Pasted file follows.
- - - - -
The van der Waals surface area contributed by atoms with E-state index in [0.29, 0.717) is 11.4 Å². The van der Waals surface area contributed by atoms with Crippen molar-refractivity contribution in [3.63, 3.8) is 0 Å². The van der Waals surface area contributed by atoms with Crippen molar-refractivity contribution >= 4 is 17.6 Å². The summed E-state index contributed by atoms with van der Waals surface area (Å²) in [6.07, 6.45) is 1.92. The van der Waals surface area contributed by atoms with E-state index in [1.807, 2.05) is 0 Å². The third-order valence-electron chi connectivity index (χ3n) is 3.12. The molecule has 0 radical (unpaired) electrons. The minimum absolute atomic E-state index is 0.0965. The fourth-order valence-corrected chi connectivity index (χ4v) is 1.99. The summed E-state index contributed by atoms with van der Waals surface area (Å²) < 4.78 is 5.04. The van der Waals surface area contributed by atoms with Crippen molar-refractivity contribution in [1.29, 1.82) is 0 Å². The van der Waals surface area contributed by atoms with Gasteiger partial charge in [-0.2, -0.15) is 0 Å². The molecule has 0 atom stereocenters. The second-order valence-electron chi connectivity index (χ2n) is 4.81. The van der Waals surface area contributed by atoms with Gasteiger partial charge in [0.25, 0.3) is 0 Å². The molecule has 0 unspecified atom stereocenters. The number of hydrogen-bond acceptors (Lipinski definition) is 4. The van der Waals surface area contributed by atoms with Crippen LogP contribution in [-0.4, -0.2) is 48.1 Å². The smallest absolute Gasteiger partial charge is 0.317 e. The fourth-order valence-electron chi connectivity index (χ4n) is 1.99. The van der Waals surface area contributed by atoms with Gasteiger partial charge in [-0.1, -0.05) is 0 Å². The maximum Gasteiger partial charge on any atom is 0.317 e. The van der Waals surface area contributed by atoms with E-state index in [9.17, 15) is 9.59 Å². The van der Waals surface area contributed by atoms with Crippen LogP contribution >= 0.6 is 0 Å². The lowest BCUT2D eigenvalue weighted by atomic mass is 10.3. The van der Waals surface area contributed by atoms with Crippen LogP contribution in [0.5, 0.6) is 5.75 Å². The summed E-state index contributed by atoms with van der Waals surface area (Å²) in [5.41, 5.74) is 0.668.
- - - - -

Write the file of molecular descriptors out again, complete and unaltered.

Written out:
The van der Waals surface area contributed by atoms with E-state index in [0.29, 0.717) is 11.4 Å². The van der Waals surface area contributed by atoms with Crippen molar-refractivity contribution in [3.63, 3.8) is 0 Å². The van der Waals surface area contributed by atoms with Crippen molar-refractivity contribution >= 4 is 17.6 Å². The summed E-state index contributed by atoms with van der Waals surface area (Å²) in [6.07, 6.45) is 1.92. The van der Waals surface area contributed by atoms with E-state index in [1.807, 2.05) is 0 Å². The third-order valence-electron chi connectivity index (χ3n) is 3.12. The molecule has 0 radical (unpaired) electrons. The minimum absolute atomic E-state index is 0.0965. The fourth-order valence-corrected chi connectivity index (χ4v) is 1.99. The summed E-state index contributed by atoms with van der Waals surface area (Å²) < 4.78 is 5.04. The van der Waals surface area contributed by atoms with Crippen molar-refractivity contribution in [1.29, 1.82) is 0 Å². The van der Waals surface area contributed by atoms with Gasteiger partial charge in [-0.2, -0.15) is 0 Å². The molecule has 0 atom stereocenters. The second-order valence-electron chi connectivity index (χ2n) is 4.81. The van der Waals surface area contributed by atoms with Gasteiger partial charge in [0.25, 0.3) is 0 Å². The molecule has 0 unspecified atom stereocenters. The number of hydrogen-bond acceptors (Lipinski definition) is 4. The van der Waals surface area contributed by atoms with Crippen LogP contribution in [-0.4, -0.2) is 48.1 Å². The smallest absolute Gasteiger partial charge is 0.317 e. The fourth-order valence-electron chi connectivity index (χ4n) is 1.99. The van der Waals surface area contributed by atoms with Gasteiger partial charge in [-0.1, -0.05) is 0 Å². The maximum Gasteiger partial charge on any atom is 0.317 e. The van der Waals surface area contributed by atoms with E-state index in [9.17, 15) is 9.59 Å². The van der Waals surface area contributed by atoms with Crippen LogP contribution >= 0.6 is 0 Å². The lowest BCUT2D eigenvalue weighted by atomic mass is 10.3. The van der Waals surface area contributed by atoms with Crippen LogP contribution in [0.5, 0.6) is 5.75 Å². The summed E-state index contributed by atoms with van der Waals surface area (Å²) in [5.41, 5.74) is 0.668.